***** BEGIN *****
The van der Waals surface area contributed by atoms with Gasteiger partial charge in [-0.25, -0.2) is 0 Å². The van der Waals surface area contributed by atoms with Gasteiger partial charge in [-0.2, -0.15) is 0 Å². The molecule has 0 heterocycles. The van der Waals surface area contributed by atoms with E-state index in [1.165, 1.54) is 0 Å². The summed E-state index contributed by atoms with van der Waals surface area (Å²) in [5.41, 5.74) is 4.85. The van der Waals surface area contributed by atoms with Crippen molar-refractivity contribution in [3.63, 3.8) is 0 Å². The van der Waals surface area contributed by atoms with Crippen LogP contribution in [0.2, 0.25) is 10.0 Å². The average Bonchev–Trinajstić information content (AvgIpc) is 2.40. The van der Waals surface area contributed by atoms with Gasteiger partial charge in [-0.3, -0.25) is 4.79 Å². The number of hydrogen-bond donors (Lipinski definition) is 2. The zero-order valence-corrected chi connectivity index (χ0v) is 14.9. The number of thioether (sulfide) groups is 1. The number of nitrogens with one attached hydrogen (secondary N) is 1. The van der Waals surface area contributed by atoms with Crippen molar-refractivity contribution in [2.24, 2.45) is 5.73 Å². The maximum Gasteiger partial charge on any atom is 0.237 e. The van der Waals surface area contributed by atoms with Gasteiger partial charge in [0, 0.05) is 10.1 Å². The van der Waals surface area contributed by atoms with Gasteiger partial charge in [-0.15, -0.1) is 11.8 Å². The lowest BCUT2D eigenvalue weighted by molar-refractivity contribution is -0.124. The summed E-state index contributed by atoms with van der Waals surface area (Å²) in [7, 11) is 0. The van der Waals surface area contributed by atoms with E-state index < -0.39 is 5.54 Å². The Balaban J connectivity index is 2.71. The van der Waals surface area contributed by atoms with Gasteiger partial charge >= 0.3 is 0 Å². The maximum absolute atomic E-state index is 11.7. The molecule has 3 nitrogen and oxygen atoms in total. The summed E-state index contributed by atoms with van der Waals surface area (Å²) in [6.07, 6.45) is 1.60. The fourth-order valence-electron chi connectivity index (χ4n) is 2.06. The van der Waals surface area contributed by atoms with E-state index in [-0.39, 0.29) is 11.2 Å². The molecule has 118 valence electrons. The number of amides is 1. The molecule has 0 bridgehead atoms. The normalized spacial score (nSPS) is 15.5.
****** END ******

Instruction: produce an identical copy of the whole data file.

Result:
The van der Waals surface area contributed by atoms with Gasteiger partial charge in [-0.25, -0.2) is 0 Å². The van der Waals surface area contributed by atoms with Gasteiger partial charge in [-0.2, -0.15) is 0 Å². The molecule has 0 heterocycles. The van der Waals surface area contributed by atoms with E-state index in [1.165, 1.54) is 0 Å². The summed E-state index contributed by atoms with van der Waals surface area (Å²) in [5.41, 5.74) is 4.85. The van der Waals surface area contributed by atoms with Crippen molar-refractivity contribution in [3.63, 3.8) is 0 Å². The van der Waals surface area contributed by atoms with Crippen LogP contribution in [0.2, 0.25) is 10.0 Å². The average Bonchev–Trinajstić information content (AvgIpc) is 2.40. The van der Waals surface area contributed by atoms with Gasteiger partial charge in [-0.3, -0.25) is 4.79 Å². The number of hydrogen-bond donors (Lipinski definition) is 2. The zero-order valence-corrected chi connectivity index (χ0v) is 14.9. The number of thioether (sulfide) groups is 1. The number of nitrogens with one attached hydrogen (secondary N) is 1. The van der Waals surface area contributed by atoms with Crippen molar-refractivity contribution in [2.24, 2.45) is 5.73 Å². The maximum Gasteiger partial charge on any atom is 0.237 e. The van der Waals surface area contributed by atoms with Gasteiger partial charge in [0, 0.05) is 10.1 Å². The van der Waals surface area contributed by atoms with Gasteiger partial charge in [-0.15, -0.1) is 11.8 Å². The lowest BCUT2D eigenvalue weighted by molar-refractivity contribution is -0.124. The summed E-state index contributed by atoms with van der Waals surface area (Å²) in [7, 11) is 0. The van der Waals surface area contributed by atoms with E-state index < -0.39 is 5.54 Å². The Balaban J connectivity index is 2.71. The van der Waals surface area contributed by atoms with Gasteiger partial charge >= 0.3 is 0 Å². The maximum absolute atomic E-state index is 11.7. The molecule has 3 nitrogen and oxygen atoms in total. The summed E-state index contributed by atoms with van der Waals surface area (Å²) in [6.07, 6.45) is 1.60. The fourth-order valence-electron chi connectivity index (χ4n) is 2.06. The van der Waals surface area contributed by atoms with E-state index in [-0.39, 0.29) is 11.2 Å². The molecule has 118 valence electrons. The number of amides is 1. The molecule has 0 bridgehead atoms. The normalized spacial score (nSPS) is 15.5.